As the therapy progresses, the therapist begins to provide instruction on mindfulness techniques. The therapist encourages the patient to identify when thoughts are coming from the emotional part of the brain. When those emotional thoughts are identified, the person is then asked to step back and observe the situation logically and objectively before reacting. For some people, this means learning how to simply accept a situation without approving of it. In other words, some people learn how to move beyond things they cannot control. No judgments are needed, and no intercessions are required.4
Middle and Late States of DBT
Therapy sessions may be beneficial, but they may not allow the person to truly practice the lessons and apply them in real-time. Group sessions can help to fill this gap. Group sessions in DBT tend to begin weeks after the person has started to work with a therapist, and that therapist remains in charge of the group sessions. DBT group sessions are tightly structured and controlled by the therapist and are designed to allow people to interact in a supportive environment and practice their skills. In addition to group sessions, people in DBT are often given lengthy homework assignments. They may be asked to read articles and write about them, or they might be asked to use a specific technique in a stressful situation and then describe how that technique either worked or did not work.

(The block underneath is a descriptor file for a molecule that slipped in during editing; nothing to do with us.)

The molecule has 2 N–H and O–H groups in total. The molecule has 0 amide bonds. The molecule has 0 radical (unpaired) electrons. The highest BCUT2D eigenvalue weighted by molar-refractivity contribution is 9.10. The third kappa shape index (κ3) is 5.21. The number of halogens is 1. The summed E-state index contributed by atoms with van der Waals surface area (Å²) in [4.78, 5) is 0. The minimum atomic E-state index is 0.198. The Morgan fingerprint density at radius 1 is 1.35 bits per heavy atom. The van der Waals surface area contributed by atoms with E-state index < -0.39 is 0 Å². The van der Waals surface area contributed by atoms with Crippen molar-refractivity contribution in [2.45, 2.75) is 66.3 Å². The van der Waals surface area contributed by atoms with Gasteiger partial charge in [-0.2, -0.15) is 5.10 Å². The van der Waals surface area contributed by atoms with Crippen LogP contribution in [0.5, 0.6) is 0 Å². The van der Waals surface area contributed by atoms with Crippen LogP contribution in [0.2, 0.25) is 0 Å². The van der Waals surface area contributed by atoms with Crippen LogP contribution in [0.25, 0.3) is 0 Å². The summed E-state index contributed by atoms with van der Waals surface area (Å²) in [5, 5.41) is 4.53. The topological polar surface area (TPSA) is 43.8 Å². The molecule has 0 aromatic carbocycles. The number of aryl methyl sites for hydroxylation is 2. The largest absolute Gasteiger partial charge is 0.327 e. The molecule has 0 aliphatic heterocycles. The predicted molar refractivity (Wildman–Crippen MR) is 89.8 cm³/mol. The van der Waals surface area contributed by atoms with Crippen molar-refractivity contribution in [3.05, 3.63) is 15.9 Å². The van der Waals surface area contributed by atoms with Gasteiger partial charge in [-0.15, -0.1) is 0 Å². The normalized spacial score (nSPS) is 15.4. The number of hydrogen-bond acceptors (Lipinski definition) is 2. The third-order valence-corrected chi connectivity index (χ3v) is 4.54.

Supporting Lasting Changes
While therapy might allow a person to make significant changes in how she thinks and responds to the world, those changes may not truly stick when therapy ends unless the environment around the person also changes. For this reason, DBT also includes a significant amount of family therapy, allowing the group to come together and work through their past trauma. Family therapy sessions in DBT always include the patient. Allowing the patient to be in all family therapy sessions keeps the trust between the therapist and the patient.
Find Help at a DBT Program in Palm Springs, California
At Michael’s House, located in beautiful Palm Springs, we use DBT techniques with our residents and have found the therapy remarkably effective. If you or a loved one struggles with addiction or mental illness, call us now at 760.548.4032 or contact us online. We are available to answer your questions about our dialectical behavior therapy program and how we integrate it into our treatment approach.
1 “Our Team.” Behavioral Research Therapy Clinics. Accessed 28 March 2018.
2 Olenchek, Christina. “Dialectical Behavioral Therapy – Treating Borderline Personality Disorder.” Socialworktoday.com. Accessed 28 March 2018.
3 “Borderline Personality Disorder.” Mayo Clinic, Mayo Foundation for Medical Education and Research, 30 July 2015.
4 Grohol, John M. “An Overview of Dialectical Behavior Therapy.” Psych Central, 23 Mar. 2018.